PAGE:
On January 16 in Atlanta, a SWAT team—at the behest of the Recording Industry Association of America—raided DJ Drama's Gangsta Grillz recording studios, arresting both Drama and his fellow Aphilliate, Don Cannon, on charges of racketeering. Police also confiscated recording equipment, computers, money, bank statements, vehicles, and over 50,000 mix tapes before shutting down Drama's www.gangstagrillz.com. Considering that Drama is the number-one mix-tape DJ in the U.S. these days, this is a very ballsy move—or just indicative of how supremely fucking clueless the RIAA is.

If you're familiar with the mechanics of contemporary hiphop, then you understand how vital the mix tape has become to the industry. Street buzz in the major urban centers is created almost solely via artist-centered tapes, mixed and hosted by DJs almost or just as famous as the rappers they tirelessly promote. The biggest example of this is probably the white-hot Trap or Die, the mix tape that turned Young Jeezy into the hottest new rapper in the South and brought Def Jam a-knocking on his door; Trap or Die, just like the enormously successful 2006 Lil' Wayne tape Dedication 2, are both part of DJ Drama's best-selling Gangsta Grillz series. Record labels not only scour the streets scooping up the most buzz-heavy mix-tape artists, but once they sign them, they leak records to superstar DJs like Drama, Kay Slay, and Green Lantern. Why? Because it's invaluable promotion, and long recognized in the hiphop industry, even having its own award show (R.I.P. Justo). Despite the "gray area" that mix tapes inhabit—their worth has been proved time and time again, and label CEOs like Jimmy Iovine, Lyor Cohen, and Shawn Corey Carter depend on cats like Drama to find new artists and to keep their established ones hot.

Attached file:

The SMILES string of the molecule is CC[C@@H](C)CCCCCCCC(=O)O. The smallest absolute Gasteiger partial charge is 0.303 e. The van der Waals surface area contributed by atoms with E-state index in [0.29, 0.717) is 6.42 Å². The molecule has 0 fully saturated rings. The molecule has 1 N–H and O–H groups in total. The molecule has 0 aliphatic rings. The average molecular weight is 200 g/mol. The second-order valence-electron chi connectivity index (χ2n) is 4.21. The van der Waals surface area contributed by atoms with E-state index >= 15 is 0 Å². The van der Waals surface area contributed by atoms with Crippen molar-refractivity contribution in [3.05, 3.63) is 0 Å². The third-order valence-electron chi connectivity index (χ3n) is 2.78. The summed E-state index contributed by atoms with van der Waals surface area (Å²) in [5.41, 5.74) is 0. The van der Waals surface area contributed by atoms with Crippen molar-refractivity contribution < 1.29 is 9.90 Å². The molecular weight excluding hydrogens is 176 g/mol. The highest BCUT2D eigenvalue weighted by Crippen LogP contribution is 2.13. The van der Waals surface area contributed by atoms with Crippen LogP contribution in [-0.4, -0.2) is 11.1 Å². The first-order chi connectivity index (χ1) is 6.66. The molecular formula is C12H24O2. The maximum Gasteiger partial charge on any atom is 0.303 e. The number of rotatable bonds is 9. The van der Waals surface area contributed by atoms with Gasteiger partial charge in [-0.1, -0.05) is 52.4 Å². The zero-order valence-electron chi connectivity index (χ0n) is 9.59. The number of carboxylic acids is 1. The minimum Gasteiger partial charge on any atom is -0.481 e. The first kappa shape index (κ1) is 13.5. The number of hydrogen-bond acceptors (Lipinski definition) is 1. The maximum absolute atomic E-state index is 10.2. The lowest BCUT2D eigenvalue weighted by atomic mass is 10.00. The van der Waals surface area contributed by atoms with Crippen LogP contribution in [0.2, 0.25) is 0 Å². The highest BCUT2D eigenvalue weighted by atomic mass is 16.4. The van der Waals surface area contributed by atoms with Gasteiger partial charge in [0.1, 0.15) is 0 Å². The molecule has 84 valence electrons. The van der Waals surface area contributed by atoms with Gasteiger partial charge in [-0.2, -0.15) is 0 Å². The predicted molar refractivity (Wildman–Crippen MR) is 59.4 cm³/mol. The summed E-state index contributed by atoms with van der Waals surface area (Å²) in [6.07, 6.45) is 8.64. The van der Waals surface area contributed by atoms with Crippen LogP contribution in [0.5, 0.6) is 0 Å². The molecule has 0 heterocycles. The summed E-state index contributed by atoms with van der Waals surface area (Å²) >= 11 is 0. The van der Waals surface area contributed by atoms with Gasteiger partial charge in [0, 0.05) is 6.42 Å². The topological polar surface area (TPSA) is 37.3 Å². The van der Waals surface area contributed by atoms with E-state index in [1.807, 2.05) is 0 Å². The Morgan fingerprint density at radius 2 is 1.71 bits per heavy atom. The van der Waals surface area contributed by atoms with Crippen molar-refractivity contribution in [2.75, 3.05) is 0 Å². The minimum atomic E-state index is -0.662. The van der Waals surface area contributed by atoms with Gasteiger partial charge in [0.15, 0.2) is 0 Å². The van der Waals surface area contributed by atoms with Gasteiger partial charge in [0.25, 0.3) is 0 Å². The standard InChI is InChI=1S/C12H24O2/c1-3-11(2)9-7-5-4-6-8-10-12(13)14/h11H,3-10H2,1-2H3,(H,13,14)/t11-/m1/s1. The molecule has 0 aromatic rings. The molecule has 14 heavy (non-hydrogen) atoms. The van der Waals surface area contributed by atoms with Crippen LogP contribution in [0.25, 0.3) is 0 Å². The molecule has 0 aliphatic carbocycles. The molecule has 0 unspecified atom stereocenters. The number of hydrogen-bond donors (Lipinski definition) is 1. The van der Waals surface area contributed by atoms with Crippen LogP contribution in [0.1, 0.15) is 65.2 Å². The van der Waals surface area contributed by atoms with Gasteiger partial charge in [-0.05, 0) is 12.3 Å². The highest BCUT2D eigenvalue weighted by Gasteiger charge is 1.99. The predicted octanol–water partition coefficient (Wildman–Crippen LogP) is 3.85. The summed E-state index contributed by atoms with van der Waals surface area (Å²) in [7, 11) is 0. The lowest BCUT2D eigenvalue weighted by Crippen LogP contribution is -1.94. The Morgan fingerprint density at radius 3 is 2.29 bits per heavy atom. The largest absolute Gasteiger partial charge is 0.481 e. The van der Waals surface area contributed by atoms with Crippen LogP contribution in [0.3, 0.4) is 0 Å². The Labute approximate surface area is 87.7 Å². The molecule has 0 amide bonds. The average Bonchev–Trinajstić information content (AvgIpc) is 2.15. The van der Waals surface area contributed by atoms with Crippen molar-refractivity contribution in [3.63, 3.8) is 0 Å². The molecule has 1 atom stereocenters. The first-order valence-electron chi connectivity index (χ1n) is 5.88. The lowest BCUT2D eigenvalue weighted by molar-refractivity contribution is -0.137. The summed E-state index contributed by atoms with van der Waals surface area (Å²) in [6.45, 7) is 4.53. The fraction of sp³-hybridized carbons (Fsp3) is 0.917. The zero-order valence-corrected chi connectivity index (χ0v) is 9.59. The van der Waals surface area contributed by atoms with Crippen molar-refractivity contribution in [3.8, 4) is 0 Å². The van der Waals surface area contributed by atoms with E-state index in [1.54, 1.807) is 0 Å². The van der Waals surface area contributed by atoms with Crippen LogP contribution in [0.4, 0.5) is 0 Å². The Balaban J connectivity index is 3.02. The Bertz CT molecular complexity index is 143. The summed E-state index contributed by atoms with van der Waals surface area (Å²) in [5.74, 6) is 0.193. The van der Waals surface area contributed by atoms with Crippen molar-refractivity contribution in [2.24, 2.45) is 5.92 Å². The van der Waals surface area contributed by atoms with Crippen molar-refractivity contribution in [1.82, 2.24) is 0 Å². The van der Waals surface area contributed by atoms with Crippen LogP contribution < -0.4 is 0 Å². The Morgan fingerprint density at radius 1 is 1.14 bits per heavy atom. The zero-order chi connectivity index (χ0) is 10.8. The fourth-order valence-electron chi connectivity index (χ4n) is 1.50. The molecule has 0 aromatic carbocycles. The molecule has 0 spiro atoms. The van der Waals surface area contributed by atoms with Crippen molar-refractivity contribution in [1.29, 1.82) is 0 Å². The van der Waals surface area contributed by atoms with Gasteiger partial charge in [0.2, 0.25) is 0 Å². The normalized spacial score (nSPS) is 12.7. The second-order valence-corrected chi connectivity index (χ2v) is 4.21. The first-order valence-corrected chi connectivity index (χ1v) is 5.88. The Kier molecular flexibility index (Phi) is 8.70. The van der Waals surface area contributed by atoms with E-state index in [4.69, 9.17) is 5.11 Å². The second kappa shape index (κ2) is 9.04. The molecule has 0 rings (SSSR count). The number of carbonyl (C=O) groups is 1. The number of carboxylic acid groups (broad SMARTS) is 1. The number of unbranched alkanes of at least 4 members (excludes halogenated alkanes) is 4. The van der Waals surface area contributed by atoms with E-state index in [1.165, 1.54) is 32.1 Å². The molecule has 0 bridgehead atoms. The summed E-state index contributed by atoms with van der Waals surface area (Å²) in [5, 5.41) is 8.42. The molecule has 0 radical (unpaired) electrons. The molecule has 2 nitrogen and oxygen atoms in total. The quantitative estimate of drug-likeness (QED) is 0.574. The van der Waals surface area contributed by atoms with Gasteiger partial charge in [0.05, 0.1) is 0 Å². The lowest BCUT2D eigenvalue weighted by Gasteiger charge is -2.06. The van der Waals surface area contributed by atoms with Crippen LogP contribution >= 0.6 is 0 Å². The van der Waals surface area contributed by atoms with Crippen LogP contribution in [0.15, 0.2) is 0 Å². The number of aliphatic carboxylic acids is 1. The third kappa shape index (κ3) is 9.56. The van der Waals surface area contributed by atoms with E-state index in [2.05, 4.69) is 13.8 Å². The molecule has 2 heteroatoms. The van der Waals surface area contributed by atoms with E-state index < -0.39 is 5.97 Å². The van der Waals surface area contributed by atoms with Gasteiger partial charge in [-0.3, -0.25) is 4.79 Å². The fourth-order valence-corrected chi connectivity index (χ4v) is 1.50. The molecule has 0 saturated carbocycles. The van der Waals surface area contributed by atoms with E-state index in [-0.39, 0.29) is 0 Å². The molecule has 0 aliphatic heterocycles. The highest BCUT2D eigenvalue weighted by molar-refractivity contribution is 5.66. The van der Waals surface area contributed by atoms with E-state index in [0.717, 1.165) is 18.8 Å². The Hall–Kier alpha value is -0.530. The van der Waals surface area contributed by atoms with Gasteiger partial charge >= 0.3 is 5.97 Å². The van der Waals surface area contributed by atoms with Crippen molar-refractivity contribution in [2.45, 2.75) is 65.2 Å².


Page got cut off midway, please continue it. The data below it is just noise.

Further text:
So why in the hell did a SWAT team—a fucking SWAT TEAM—arrest the guy standing right next to T.I. on this month's XXL? The nonstop work put in by Drama to pump up T.I.'s release King was no doubt instrumental in it being the biggest-selling hiphop album of 2006. There is probably no more visible face for the mix-tape game than Drama, from Pepsi ads to magazine covers to the upcoming Atlantic release of his Gangsta Grillz: The Album.

As much as I'm tempted to think last week's flagrant move represents the RIAA's switching to a zero-tolerance stance on mix tapes, I really do believe they haven't a clue about who the self-described "iPod King" actually is. RIAA rep Matthew Kilgo was on the scene during the raid, telling local news he couldn't believe criminals like Drama and Cannon operated a "massive counterfeiting operation" fully out in the open—even disbelieving their brazen nerve at selling their CDs online. An Atlanta cop actually tells the news cameras that it's not uncommon to find drugs and guns in such raids—even though no such thing was found in this one.

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No sir, hiphop ain't dead—but between this and the draconian state of sampling laws, the RIAA's blundering ass is certainly doing its best to kill it.

hiphop@thestranger.com